· Clothing which, in the judgment of a supervisor or management, is excessively tight, short, low-cut, revealing, or sheer.
Battle dress uniforms (BDUs), cargo pants, “raid-type” jackets, or similar clothing with law enforcement identifiers should not be worn unless in conjunction with conducting a search or home visits in conjunction with law enforcement.
Tattoos may distract from the normal course of business, and therefore, all visible tattoos shall be concealed during working hours.
Jewelry and other accessories shall not present a safety hazard nor be offensive to clients and co-workers.
1. Jewelry shall not be functionally restrictive or excessive.
2. Jewelry which, by its slogan, color, and/or design, implies a negative connotation is prohibited.
Body Piercings: Excessive body piercing in nontraditional areas of the body may distract from the normal course of business, and therefore, such piercings shall not be visible.
1. Although an employee may have parts of his or her body pierced, it is unacceptable for an employee to wear body piercing jewelry or ornaments that are readily visible to others. Examples of unacceptable areas for piercing include, but are not limited to, the following: nose, eyebrows, eyelids, tongue, lips, chin, cheeks, hands, neck, etc.
2. The normal wearing of earrings in the earlobe is acceptable as long as the number that are worn in each ear is limited to a maximum of three per ear. The wearing of ear gauges is not permitted.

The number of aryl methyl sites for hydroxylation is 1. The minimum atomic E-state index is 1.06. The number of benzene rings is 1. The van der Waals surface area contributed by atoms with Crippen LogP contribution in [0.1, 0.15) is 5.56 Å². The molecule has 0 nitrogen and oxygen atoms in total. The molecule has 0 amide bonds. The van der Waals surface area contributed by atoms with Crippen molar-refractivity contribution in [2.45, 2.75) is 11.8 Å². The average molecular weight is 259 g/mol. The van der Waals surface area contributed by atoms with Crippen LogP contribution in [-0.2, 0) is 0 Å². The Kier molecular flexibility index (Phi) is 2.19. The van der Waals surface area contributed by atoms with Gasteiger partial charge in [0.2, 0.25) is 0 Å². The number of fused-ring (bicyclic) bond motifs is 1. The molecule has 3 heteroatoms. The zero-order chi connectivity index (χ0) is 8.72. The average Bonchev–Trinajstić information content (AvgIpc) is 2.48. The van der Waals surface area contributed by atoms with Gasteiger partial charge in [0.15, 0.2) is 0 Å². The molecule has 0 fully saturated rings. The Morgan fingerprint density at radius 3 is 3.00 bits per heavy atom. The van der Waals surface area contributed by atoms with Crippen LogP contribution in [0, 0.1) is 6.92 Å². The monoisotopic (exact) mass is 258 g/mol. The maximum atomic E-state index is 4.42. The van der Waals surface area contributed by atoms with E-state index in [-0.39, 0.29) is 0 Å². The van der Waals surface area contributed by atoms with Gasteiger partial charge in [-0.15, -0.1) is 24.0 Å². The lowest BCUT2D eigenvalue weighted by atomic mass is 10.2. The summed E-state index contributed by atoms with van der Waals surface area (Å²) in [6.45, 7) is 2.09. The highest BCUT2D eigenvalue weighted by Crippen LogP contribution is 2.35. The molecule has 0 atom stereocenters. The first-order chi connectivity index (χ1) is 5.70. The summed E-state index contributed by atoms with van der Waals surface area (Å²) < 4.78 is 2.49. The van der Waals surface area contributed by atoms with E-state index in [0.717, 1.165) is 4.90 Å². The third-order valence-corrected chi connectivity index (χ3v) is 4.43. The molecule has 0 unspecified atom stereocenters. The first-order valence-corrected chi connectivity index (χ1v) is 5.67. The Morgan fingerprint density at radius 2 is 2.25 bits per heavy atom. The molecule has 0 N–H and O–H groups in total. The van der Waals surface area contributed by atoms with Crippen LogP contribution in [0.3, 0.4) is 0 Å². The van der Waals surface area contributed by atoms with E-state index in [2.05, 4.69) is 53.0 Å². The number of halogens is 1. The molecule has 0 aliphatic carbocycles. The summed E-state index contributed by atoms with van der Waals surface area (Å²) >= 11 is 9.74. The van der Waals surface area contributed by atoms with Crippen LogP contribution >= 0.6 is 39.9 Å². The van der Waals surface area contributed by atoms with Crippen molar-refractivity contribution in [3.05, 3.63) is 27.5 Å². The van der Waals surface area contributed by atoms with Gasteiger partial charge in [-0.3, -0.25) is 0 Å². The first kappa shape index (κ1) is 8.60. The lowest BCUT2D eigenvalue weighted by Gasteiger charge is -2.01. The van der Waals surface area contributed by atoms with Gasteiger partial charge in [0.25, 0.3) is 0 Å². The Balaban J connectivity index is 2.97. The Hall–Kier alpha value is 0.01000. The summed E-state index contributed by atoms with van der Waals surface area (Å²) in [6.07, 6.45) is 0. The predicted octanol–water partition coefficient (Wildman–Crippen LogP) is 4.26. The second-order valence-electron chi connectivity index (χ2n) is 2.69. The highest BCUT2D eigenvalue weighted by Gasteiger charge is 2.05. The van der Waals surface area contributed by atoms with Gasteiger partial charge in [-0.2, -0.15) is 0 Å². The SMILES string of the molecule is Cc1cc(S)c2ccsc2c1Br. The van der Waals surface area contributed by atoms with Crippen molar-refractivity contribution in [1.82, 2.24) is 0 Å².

3. All staff is advised to consider safety precautions in their choice of clothing, jewelry, and shoes.
4. An employee may request an exemption to parts of these standards based on legitimate medical, religious, or cultural practice.
Costumes, holiday specific outfits, or other special event outfits are acceptable for predetermined special occasions/holidays upon preapproval from the Administrative Office.
A supervisor may require an individual employee to change clothes in the event that employee’s attire does not fit the above criteria. The time required to change such clothes may be considered leave without pay for the employee. Personal neatness, cleanliness, and appropriate attire provide an atmosphere of professionalism and inspire confidence in an employee’s ability to deliver services. Subsequent violations may be cause for other disciplinary action.
Amended 11- 23-11